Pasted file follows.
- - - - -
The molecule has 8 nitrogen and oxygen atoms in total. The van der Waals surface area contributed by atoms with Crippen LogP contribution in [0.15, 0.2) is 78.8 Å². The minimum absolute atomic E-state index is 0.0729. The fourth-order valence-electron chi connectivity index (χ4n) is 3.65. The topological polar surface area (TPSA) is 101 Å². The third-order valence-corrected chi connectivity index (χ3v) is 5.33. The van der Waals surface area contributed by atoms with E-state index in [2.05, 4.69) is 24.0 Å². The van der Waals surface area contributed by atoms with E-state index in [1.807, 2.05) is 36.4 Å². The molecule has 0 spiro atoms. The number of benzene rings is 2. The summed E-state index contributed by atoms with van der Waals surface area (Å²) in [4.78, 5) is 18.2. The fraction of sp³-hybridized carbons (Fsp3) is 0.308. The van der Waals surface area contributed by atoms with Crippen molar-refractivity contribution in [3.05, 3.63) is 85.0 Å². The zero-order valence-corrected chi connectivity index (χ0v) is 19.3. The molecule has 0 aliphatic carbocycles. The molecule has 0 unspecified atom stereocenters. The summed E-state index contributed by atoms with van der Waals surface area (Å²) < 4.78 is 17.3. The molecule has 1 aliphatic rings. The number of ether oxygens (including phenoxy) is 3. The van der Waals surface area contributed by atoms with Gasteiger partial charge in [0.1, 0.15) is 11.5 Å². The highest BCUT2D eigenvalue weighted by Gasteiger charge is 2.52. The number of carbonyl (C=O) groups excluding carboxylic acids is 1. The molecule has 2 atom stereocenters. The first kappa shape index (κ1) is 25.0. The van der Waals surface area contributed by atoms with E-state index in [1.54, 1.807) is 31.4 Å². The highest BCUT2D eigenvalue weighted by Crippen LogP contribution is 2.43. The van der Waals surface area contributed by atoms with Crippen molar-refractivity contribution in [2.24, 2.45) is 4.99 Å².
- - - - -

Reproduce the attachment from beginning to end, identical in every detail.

The molecule has 8 nitrogen and oxygen atoms in total. The van der Waals surface area contributed by atoms with Crippen LogP contribution in [0.15, 0.2) is 78.8 Å². The minimum absolute atomic E-state index is 0.0729. The fourth-order valence-electron chi connectivity index (χ4n) is 3.65. The topological polar surface area (TPSA) is 101 Å². The third-order valence-corrected chi connectivity index (χ3v) is 5.33. The van der Waals surface area contributed by atoms with E-state index in [2.05, 4.69) is 24.0 Å². The van der Waals surface area contributed by atoms with E-state index in [1.807, 2.05) is 36.4 Å². The molecule has 0 spiro atoms. The number of benzene rings is 2. The summed E-state index contributed by atoms with van der Waals surface area (Å²) in [4.78, 5) is 18.2. The fraction of sp³-hybridized carbons (Fsp3) is 0.308. The van der Waals surface area contributed by atoms with Crippen molar-refractivity contribution in [3.05, 3.63) is 85.0 Å². The zero-order valence-corrected chi connectivity index (χ0v) is 19.3. The molecule has 0 aliphatic carbocycles. The molecule has 0 unspecified atom stereocenters. The summed E-state index contributed by atoms with van der Waals surface area (Å²) < 4.78 is 17.3. The molecule has 1 aliphatic rings. The number of ether oxygens (including phenoxy) is 3. The van der Waals surface area contributed by atoms with Gasteiger partial charge in [0.1, 0.15) is 11.5 Å². The highest BCUT2D eigenvalue weighted by Gasteiger charge is 2.52. The number of carbonyl (C=O) groups excluding carboxylic acids is 1. The molecule has 2 atom stereocenters. The first kappa shape index (κ1) is 25.0. The van der Waals surface area contributed by atoms with E-state index in [1.54, 1.807) is 31.4 Å². The highest BCUT2D eigenvalue weighted by Crippen LogP contribution is 2.43. The van der Waals surface area contributed by atoms with Crippen molar-refractivity contribution in [2.24, 2.45) is 4.99 Å².